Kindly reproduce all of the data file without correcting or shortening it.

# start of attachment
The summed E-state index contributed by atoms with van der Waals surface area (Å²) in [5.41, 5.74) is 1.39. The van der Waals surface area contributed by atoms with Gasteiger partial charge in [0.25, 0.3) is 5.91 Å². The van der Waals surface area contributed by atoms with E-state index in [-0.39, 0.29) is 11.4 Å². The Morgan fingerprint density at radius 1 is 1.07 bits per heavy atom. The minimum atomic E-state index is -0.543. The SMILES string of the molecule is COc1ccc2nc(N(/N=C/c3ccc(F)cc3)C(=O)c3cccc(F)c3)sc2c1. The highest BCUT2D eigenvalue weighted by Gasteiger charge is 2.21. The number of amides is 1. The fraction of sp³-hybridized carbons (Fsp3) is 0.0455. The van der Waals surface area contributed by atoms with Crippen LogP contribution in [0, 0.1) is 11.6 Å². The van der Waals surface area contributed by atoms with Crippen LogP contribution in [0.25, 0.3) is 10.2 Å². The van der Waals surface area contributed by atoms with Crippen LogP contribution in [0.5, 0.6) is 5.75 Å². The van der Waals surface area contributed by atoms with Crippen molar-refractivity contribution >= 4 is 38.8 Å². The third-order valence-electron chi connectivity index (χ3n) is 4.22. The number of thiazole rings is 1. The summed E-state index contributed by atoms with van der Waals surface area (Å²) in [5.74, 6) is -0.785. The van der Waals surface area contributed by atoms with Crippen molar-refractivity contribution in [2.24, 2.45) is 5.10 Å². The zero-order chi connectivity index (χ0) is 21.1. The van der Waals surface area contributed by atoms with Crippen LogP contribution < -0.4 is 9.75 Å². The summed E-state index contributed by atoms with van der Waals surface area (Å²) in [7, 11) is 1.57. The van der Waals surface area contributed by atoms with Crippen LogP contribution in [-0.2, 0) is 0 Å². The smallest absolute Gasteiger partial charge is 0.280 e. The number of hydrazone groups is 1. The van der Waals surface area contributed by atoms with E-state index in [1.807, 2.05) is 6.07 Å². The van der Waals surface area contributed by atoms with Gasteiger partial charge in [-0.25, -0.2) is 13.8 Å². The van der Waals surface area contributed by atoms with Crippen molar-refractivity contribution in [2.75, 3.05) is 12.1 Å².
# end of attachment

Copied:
The summed E-state index contributed by atoms with van der Waals surface area (Å²) in [5.41, 5.74) is 1.39. The van der Waals surface area contributed by atoms with Gasteiger partial charge in [0.25, 0.3) is 5.91 Å². The van der Waals surface area contributed by atoms with E-state index in [-0.39, 0.29) is 11.4 Å². The Morgan fingerprint density at radius 1 is 1.07 bits per heavy atom. The minimum atomic E-state index is -0.543. The SMILES string of the molecule is COc1ccc2nc(N(/N=C/c3ccc(F)cc3)C(=O)c3cccc(F)c3)sc2c1. The highest BCUT2D eigenvalue weighted by Gasteiger charge is 2.21. The number of amides is 1. The fraction of sp³-hybridized carbons (Fsp3) is 0.0455. The van der Waals surface area contributed by atoms with Crippen LogP contribution in [0, 0.1) is 11.6 Å². The van der Waals surface area contributed by atoms with Crippen LogP contribution in [0.25, 0.3) is 10.2 Å². The van der Waals surface area contributed by atoms with Crippen LogP contribution in [0.5, 0.6) is 5.75 Å². The van der Waals surface area contributed by atoms with Crippen molar-refractivity contribution >= 4 is 38.8 Å². The third-order valence-electron chi connectivity index (χ3n) is 4.22. The number of thiazole rings is 1. The summed E-state index contributed by atoms with van der Waals surface area (Å²) in [5.74, 6) is -0.785. The van der Waals surface area contributed by atoms with Crippen molar-refractivity contribution in [2.24, 2.45) is 5.10 Å². The zero-order chi connectivity index (χ0) is 21.1. The van der Waals surface area contributed by atoms with Crippen LogP contribution < -0.4 is 9.75 Å². The summed E-state index contributed by atoms with van der Waals surface area (Å²) in [7, 11) is 1.57. The van der Waals surface area contributed by atoms with Crippen LogP contribution in [-0.2, 0) is 0 Å². The smallest absolute Gasteiger partial charge is 0.280 e. The number of hydrazone groups is 1. The van der Waals surface area contributed by atoms with E-state index in [1.807, 2.05) is 6.07 Å². The van der Waals surface area contributed by atoms with Gasteiger partial charge in [-0.25, -0.2) is 13.8 Å². The van der Waals surface area contributed by atoms with Crippen molar-refractivity contribution in [2.75, 3.05) is 12.1 Å².